I am going to share 3 Tips for navigating the Fall Equinox using Ayurveda. By incorporating these new routines, you can have more balance through seasonal changes. In 2020, September 22 at 6:30 am MST marks the fall equinox thus we do need to pay attention. Though first, a wonderful quote that reflects the sensations of fall:
It is the summer’s great last heat,
It is the fall’s first chill: They meet.
–Sarah Morgan Bryan Piatt
The image above is: 𝘌𝘤𝘩𝘪𝘯𝘢𝘤𝘦𝘢 𝘱𝘶𝘳𝘱𝘶𝘳𝘦𝘢 (𝘓.) 𝘔𝘰𝘦𝘯𝘤𝘩. The roots and aerial parts are used from the Echinacea plant for botanical medicine. The roots of a 2-3-year-old plant are harvested in the spring or fall and then utilized for tinctures or teas.
See this article for more an in-depth review of the natural rhythms that occur as the season’s change. Coming into a relationship with these changes is great also to model to children. It is time for letting go that which has blossomed over the summer season and let that the natural cycles of rejuvenation begin. The knowledge contained in Ayurveda is based on the library of observations that have been passed on over thousands of generations through ancient textbooks.
Ayurveda has an intricate tie to seasonal changes and the potential to support our bodies through this is important. If you have noted that seasonal change in fall leads to little more anxiety or insomnia this would be quite well explained in Ayurveda. Interestingly seasons can increase changes in doshas as the season may have that quality. Vata has the same qualities as fall, Pitta has the same qualities as summer, Kapha has the same qualities as spring, winter (though in India it is more qualified as the rainy season).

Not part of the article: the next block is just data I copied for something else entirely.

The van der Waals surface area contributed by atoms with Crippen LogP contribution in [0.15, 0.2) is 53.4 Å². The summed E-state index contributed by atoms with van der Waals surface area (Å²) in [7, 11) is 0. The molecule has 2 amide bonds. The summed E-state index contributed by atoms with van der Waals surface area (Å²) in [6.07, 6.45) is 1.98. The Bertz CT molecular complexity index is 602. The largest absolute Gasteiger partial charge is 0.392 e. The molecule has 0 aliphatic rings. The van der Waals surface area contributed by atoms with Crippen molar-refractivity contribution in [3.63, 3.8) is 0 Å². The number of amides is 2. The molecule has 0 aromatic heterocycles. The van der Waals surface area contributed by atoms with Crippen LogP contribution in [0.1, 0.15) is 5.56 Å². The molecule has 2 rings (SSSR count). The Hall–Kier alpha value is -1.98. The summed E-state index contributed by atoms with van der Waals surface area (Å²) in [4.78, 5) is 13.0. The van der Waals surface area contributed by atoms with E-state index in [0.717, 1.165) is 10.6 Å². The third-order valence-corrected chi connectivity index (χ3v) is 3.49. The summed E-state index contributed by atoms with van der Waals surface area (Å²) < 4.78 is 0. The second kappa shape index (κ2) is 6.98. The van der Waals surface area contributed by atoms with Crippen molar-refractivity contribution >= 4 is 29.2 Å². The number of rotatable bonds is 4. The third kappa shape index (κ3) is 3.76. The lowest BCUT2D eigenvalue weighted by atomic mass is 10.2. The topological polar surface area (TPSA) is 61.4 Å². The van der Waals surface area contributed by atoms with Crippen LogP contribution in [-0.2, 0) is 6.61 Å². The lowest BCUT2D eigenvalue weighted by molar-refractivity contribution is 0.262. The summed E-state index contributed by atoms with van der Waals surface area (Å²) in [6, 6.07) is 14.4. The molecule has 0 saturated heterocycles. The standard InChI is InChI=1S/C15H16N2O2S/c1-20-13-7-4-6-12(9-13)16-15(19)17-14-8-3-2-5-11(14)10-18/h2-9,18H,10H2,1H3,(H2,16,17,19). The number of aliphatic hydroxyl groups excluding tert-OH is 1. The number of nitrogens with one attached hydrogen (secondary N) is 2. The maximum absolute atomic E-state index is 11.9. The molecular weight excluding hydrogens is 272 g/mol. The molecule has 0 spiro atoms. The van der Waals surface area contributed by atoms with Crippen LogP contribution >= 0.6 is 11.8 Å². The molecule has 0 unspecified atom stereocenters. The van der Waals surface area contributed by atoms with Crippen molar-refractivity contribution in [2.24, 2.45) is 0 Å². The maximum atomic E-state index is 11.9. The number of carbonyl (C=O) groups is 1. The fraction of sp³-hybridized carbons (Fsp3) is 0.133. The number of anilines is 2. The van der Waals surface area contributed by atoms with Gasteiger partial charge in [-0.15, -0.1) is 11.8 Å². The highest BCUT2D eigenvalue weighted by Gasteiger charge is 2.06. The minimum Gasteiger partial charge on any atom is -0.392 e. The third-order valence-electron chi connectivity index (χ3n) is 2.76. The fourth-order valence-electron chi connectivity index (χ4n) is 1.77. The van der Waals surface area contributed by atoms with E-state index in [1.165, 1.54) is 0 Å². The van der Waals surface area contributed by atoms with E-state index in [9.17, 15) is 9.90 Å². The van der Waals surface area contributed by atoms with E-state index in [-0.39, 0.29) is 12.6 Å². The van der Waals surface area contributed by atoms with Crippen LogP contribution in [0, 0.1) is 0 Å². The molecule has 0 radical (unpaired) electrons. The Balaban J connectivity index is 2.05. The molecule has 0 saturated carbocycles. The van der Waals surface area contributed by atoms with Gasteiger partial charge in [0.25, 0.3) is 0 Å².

It can be interesting to think about new seasonal guidelines based on an understanding of our body types. As fall starts, thus begins the qualities of mobile, dry, rough, and we may start to embody these elemental qualities. As Vata shares those qualities, it naturally becomes higher (this also true as we age older age + Vata time of life). In individuals with a Vata constitution, Vata will be higher as fall arrives.
Banyan has a great in-depth guide for seasonal changes in fall:
Here are some of my favorite personal changes that I make as the new season arrives.
Bonus options to try:
You can find a full PDF download of the recipe here: Dr Lad’s Kitchari. Below is an example of how I make kitchari.
We eat kitcharie in our home nearly everyday!
Here is a playlist to enjoy while cooking:
If you have not yet downloaded my guide to 5 delicious plant-based ayurvedic recipes, please jump here to download it.
This document is for educational and informational purposes only. It is solely a self-help tool for your own use. I am not providing medical, psychological, or nutrition therapy advice. You should not use this information to diagnose or treat any health problems or illnesses without consulting your own medical practitioner. Always seek the advice of your own medical practitioner and/or mental health provider about your specific health situation. For my full Disclaimer, please go to https://drsirichand.com/disclaimer